More sophisticated processes – including UBP and hybrid pricing models – add complexity which may go beyond the capabilities of your existing systems. This leaves Finance teams balancing competing incentives between what will generate the best return from customers vs. what can be implemented practically, particularly for fast-growing, sales-led organizations. 

By examining the challenges involved in usage-based pricing vs. subscription models, however, we can also set criteria for solving these issues.

The challenges of billing for UBP

UBP requires incorporating three worlds of data:
1) product usage data, based in your platform;
2) account data, or the core customer record hosted in your CRM; and
3) pricing and order data, stored in a Sales CRM, CPQ, a subscription management system, a separate price book, or some combination of these.

For billing, these data sets need to be combined and the outputs delivered into your finance stack, from which you generate invoices, manage collections, recognize revenue, and generate key metrics. 

The practical challenge for UBP is that you need to calculate what goes on the bill for every customer, every month. (The better version would be the ability to calculate and show a running total of the bill at any time.) This involves manual work: recording usage data for every customer, bringing it together with their pricing to calculate the amount, and delivering those calculations to billing and other downstream systems.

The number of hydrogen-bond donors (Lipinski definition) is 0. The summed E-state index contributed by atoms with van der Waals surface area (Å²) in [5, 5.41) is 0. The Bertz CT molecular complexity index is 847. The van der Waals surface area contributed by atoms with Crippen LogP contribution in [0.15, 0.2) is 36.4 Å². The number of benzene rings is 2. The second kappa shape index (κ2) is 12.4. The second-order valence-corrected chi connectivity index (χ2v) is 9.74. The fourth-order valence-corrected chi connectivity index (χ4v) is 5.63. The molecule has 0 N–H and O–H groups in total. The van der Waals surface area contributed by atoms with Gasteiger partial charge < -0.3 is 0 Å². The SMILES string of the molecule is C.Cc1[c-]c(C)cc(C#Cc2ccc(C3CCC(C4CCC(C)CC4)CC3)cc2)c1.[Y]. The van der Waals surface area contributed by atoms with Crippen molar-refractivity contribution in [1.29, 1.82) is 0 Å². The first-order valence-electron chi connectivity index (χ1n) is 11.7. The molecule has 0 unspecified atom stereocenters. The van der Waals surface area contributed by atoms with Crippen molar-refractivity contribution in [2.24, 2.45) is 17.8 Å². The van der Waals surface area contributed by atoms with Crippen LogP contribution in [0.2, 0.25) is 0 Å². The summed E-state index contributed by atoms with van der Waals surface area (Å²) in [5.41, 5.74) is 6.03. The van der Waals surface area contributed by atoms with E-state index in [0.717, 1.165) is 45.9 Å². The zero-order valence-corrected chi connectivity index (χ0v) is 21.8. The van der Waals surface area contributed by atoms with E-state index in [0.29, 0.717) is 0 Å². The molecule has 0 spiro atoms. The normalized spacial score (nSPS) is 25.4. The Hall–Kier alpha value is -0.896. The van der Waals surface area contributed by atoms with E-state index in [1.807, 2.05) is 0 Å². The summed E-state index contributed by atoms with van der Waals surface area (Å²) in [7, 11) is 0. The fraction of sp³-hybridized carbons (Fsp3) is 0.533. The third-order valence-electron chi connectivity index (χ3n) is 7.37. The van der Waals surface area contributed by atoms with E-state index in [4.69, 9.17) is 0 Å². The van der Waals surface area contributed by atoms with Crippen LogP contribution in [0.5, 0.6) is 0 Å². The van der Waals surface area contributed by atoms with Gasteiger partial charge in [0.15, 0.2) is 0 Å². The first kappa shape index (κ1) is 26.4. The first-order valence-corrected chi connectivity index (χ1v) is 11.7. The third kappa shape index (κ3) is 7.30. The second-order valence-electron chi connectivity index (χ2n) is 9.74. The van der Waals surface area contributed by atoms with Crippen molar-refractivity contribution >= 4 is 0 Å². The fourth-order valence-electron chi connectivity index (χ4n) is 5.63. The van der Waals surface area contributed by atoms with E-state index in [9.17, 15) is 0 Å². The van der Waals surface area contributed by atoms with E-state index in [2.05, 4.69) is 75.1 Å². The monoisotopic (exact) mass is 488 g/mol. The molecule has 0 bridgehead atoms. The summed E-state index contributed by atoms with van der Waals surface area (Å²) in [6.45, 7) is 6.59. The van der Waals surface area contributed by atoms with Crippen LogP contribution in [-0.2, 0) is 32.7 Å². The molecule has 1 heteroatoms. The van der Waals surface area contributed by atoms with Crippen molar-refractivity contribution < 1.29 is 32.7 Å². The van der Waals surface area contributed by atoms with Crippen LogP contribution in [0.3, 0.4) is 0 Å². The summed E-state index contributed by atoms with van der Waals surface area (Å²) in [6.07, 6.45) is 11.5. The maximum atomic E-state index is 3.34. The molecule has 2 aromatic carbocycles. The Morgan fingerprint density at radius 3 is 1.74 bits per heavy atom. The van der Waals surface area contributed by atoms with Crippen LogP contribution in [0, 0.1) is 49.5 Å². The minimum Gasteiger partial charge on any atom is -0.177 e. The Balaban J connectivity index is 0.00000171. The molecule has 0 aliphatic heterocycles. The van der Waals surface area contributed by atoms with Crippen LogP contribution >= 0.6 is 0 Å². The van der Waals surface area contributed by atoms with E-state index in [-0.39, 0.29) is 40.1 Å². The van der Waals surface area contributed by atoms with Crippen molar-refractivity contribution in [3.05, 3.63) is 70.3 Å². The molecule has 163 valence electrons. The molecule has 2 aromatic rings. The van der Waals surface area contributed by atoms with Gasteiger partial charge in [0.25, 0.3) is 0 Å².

Risks of half measures

Businesses who lack a specialized system to manage these workflows often attempt workarounds.

Some use a spreadsheet. This involves engaging the Engineering team to set up delivery of key data to an analytics database from which you can export data, then combining that data with pricing in a spreadsheet.

As a business attempts to scale, this manual approach gets more difficult:

  • Customer volumes: While manual workarounds via spreadsheets and calculations can work when you have 10 customers, they become unwieldy when you have 100 or 1000.